- Blog Post
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Omree Wechsler is the head of cyber research at Yuval Ne'eman Workshop for Science, Technology and Security in Tel Aviv.
Israel is a key technology and innovation center. In the World Economic Forum's Global Competitiveness Report 2016-2017, Israel is ranked as the second most innovative nation in the world. In the Compass Global Startup Ecosystem's 2015 report, Tel Aviv's ecosystem ranked fifth worldwide and first among sites located outside of the U.S. According to Asgard Human Venture Capital, Israel ranks third in the world for AI solutions with a market share of 11 percent. Given its close diplomatic and security ties with the United States, on the one hand, and its growing economic ties with China on the other, it’s worth asking, where does Israel stand amidst the U.S.-China trade war?
At the center of the ongoing trade war is a competition over technology. Almost a year ago, U.S. lawmakers warned that China had been increasing its efforts to close the technology gaps with the United States, in part through acquiring technology abroad. In February 2018, the Committee on Foreign Investment into the United States (CFIUS) stepped in to delay Broadcom’s attempt to buy Qualcomm—a $142 billion deal which administration officials worried would give Chinese telecommunications giant Huawei an upper hand in the 5G race—which President Trump later blocked. The U.S. government's attempt to block Chinese investment in the U.S. tech sector did not stop there and in August Trump signed a bill that would strengthen CFIUS jurisdiction and powers.
The US is not alone in trying to prevent key technologies from being transferred to Chinese entities and its technological and trade secrets from being stolen. In April, Germany’s head of domestic intelligence warned of increased moves by Chinese companies to invest in and acquire high-tech German companies, noting that the loss of key technologies could harm the German economy. In addition, Australia and Japan banned Chinese telecommunication companies from supplying equipment to 5G cellular networks infrastructure out of fear of cyber espionage.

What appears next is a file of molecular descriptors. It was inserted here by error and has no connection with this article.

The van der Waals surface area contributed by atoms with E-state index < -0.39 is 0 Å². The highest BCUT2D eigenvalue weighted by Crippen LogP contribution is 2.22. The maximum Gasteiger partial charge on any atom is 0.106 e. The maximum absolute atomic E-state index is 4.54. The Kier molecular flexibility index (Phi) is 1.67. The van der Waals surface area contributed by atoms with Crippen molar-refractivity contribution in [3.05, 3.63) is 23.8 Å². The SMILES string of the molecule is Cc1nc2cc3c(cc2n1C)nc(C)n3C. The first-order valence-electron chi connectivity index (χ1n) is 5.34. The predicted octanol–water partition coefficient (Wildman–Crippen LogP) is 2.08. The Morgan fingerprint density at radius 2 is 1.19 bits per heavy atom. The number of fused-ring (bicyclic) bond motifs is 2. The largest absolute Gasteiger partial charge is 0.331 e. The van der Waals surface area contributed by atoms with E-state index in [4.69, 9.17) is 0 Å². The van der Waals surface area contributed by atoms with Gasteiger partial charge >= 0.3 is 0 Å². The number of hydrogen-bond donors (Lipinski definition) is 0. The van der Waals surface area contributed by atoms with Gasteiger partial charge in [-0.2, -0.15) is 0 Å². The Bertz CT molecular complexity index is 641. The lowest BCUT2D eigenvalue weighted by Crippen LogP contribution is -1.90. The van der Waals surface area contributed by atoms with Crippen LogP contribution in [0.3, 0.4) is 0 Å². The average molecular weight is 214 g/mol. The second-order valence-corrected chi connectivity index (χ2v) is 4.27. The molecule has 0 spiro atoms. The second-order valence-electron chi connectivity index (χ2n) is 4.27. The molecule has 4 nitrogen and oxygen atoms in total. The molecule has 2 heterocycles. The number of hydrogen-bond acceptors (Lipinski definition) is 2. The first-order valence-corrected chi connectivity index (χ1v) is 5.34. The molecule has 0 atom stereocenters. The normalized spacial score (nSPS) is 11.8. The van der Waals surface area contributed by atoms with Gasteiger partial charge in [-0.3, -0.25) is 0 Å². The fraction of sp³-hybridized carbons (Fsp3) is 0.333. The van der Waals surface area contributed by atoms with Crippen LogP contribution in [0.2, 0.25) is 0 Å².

Israel stands as a notable exception to this trend. Trade relations between Israel and China have been on the upswing, having grown 30 percent in the first half of 2018 compared with the same period in 2017. This is in large part because Chinese firms are interested in Israel's innovation and technological capabilities and Israel welcomes their investments. The relationship is mutually beneficial: Israel has an interest in increasing its exports to the huge Chinese market, as well as increasing foreign investments in its local industries. Israel also hopes that its growing relations with China will prevent it from supporting its regional adversary, Iran. China wants to further develop its research and development infrastructure and to acquire key technologies, especially in advanced manufacturing and AI. Stronger CFIUS enforcement has led Chinese investors to turn to other international tech hubs like Israel.
However, warming ties between China and Israel could put Israel on a collision course with the United States. The Trump administration is likely to pressure Israel to limit its exposure to Chinese investors, particularly in key technologies like cyber and AI. Israel has no equivalent to CFIUS and Israeli law does not grant the government authority to block foreign investments. While the Israeli export control regime may intervene with regards to the transfer of military or dual-use technologies to China—something that Israel has refrained from doing at the request of the United States—Israel does not appear keen on limiting the exports of civilian technological equipment. Yet civilian technology can provide a strategic advantage. One such example is Chinese Midea Group’s acquisition of Israel's Servotronix. The automation solutions manufacturer focuses on customized motion control solutions for high-tech industries such as semiconductors and industrial robotics, two fields where China is looking to surpass the United States.
At least for the time being, Israel is likely to shirk from assessing the uncomfortable implications of its ties with China and continue to maneuver between both superpowers. This fits into a pragmatic political culture which has dominated since Israel’s founding. Moreover, Prime Minister Benjamin Netanyahu is the chief architect behind Israel’s push for closer technological ties with China, and there currently seems to be no politician who can successfully challenge him in the foreign policy sphere. However, Israel’s interest in China will always be secondary to its close ties with the United States. Should push come to shove and Washington exert serious pressure, there is no doubt Israel would side with the United States.
As the Trump administration ratchets up its campaign to prevent China from obtaining key technologies, Israel needs to examine alternatives and assess different scenarios for its relations with the two superpowers. It may be wise to consider establishing a local CFIUS-like body to review foreign investments and acquisitions with strategic consequences. No matter what options are on the table, if the U.S.-China trade war deepens, Israel will have to pick a side